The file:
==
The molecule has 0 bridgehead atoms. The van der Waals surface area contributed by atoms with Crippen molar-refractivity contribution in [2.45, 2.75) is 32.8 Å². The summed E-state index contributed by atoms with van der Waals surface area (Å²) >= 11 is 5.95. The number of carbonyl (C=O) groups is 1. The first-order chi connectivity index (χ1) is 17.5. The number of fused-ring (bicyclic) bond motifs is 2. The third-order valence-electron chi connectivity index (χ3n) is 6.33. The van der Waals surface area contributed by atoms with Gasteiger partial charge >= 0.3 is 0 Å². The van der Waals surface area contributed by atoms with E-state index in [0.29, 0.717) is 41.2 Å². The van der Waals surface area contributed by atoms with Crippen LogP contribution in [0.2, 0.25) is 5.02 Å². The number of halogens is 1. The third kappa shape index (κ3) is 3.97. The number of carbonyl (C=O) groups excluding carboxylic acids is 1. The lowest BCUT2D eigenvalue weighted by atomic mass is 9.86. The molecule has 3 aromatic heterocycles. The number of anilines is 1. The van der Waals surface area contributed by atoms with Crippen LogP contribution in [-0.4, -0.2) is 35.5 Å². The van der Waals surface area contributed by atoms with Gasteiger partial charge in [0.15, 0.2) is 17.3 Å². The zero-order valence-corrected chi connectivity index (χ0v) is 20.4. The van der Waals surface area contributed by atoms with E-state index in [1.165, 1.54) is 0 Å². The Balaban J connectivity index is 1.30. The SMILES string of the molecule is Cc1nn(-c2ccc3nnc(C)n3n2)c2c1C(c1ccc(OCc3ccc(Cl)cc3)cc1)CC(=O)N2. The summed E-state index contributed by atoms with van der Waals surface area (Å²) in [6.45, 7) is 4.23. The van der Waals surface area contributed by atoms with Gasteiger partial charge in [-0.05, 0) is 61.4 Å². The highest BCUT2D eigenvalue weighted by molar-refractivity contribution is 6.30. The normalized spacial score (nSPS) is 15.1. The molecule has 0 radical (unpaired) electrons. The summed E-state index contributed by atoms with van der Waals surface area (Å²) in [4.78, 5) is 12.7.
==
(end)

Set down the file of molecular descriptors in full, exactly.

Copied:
The molecule has 0 bridgehead atoms. The van der Waals surface area contributed by atoms with Crippen molar-refractivity contribution in [2.45, 2.75) is 32.8 Å². The summed E-state index contributed by atoms with van der Waals surface area (Å²) >= 11 is 5.95. The number of carbonyl (C=O) groups is 1. The first-order chi connectivity index (χ1) is 17.5. The number of fused-ring (bicyclic) bond motifs is 2. The third-order valence-electron chi connectivity index (χ3n) is 6.33. The van der Waals surface area contributed by atoms with Gasteiger partial charge >= 0.3 is 0 Å². The van der Waals surface area contributed by atoms with E-state index in [0.29, 0.717) is 41.2 Å². The van der Waals surface area contributed by atoms with Crippen LogP contribution in [0.2, 0.25) is 5.02 Å². The number of halogens is 1. The third kappa shape index (κ3) is 3.97. The number of carbonyl (C=O) groups excluding carboxylic acids is 1. The lowest BCUT2D eigenvalue weighted by atomic mass is 9.86. The molecule has 3 aromatic heterocycles. The number of anilines is 1. The van der Waals surface area contributed by atoms with Crippen LogP contribution in [-0.4, -0.2) is 35.5 Å². The van der Waals surface area contributed by atoms with Gasteiger partial charge in [0.15, 0.2) is 17.3 Å². The zero-order valence-corrected chi connectivity index (χ0v) is 20.4. The van der Waals surface area contributed by atoms with E-state index in [1.165, 1.54) is 0 Å². The Balaban J connectivity index is 1.30. The SMILES string of the molecule is Cc1nn(-c2ccc3nnc(C)n3n2)c2c1C(c1ccc(OCc3ccc(Cl)cc3)cc1)CC(=O)N2. The summed E-state index contributed by atoms with van der Waals surface area (Å²) in [6.45, 7) is 4.23. The van der Waals surface area contributed by atoms with Gasteiger partial charge in [-0.05, 0) is 61.4 Å². The highest BCUT2D eigenvalue weighted by molar-refractivity contribution is 6.30. The normalized spacial score (nSPS) is 15.1. The molecule has 0 radical (unpaired) electrons. The summed E-state index contributed by atoms with van der Waals surface area (Å²) in [4.78, 5) is 12.7.